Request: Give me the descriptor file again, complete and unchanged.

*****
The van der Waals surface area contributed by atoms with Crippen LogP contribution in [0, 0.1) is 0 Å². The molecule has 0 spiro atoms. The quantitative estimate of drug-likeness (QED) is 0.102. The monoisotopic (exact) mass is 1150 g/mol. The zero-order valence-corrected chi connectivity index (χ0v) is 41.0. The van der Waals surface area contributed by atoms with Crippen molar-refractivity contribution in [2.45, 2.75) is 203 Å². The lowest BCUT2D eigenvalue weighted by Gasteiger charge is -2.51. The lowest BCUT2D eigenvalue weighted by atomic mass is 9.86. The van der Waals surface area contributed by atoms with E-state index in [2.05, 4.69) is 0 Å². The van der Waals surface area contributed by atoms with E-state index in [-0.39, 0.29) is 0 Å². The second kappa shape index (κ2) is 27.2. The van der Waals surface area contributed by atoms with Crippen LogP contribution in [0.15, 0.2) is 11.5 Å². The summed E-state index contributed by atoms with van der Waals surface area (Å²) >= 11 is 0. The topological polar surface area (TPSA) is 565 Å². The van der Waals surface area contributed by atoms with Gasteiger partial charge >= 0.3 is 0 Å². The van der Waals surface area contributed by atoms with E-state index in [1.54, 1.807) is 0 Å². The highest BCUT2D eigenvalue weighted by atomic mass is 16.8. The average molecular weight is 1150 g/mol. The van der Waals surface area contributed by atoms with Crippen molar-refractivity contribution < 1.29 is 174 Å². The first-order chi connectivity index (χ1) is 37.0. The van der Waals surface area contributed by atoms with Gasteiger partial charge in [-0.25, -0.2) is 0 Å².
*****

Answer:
The van der Waals surface area contributed by atoms with Crippen LogP contribution in [0, 0.1) is 0 Å². The molecule has 0 spiro atoms. The quantitative estimate of drug-likeness (QED) is 0.102. The monoisotopic (exact) mass is 1150 g/mol. The zero-order valence-corrected chi connectivity index (χ0v) is 41.0. The van der Waals surface area contributed by atoms with Crippen molar-refractivity contribution in [2.45, 2.75) is 203 Å². The lowest BCUT2D eigenvalue weighted by Gasteiger charge is -2.51. The lowest BCUT2D eigenvalue weighted by atomic mass is 9.86. The van der Waals surface area contributed by atoms with E-state index in [2.05, 4.69) is 0 Å². The van der Waals surface area contributed by atoms with E-state index in [-0.39, 0.29) is 0 Å². The second kappa shape index (κ2) is 27.2. The van der Waals surface area contributed by atoms with Crippen LogP contribution in [0.15, 0.2) is 11.5 Å². The summed E-state index contributed by atoms with van der Waals surface area (Å²) >= 11 is 0. The topological polar surface area (TPSA) is 565 Å². The van der Waals surface area contributed by atoms with Gasteiger partial charge >= 0.3 is 0 Å². The van der Waals surface area contributed by atoms with E-state index in [1.54, 1.807) is 0 Å². The highest BCUT2D eigenvalue weighted by atomic mass is 16.8. The average molecular weight is 1150 g/mol. The van der Waals surface area contributed by atoms with Crippen molar-refractivity contribution < 1.29 is 174 Å². The first-order chi connectivity index (χ1) is 37.0. The van der Waals surface area contributed by atoms with Gasteiger partial charge in [-0.25, -0.2) is 0 Å².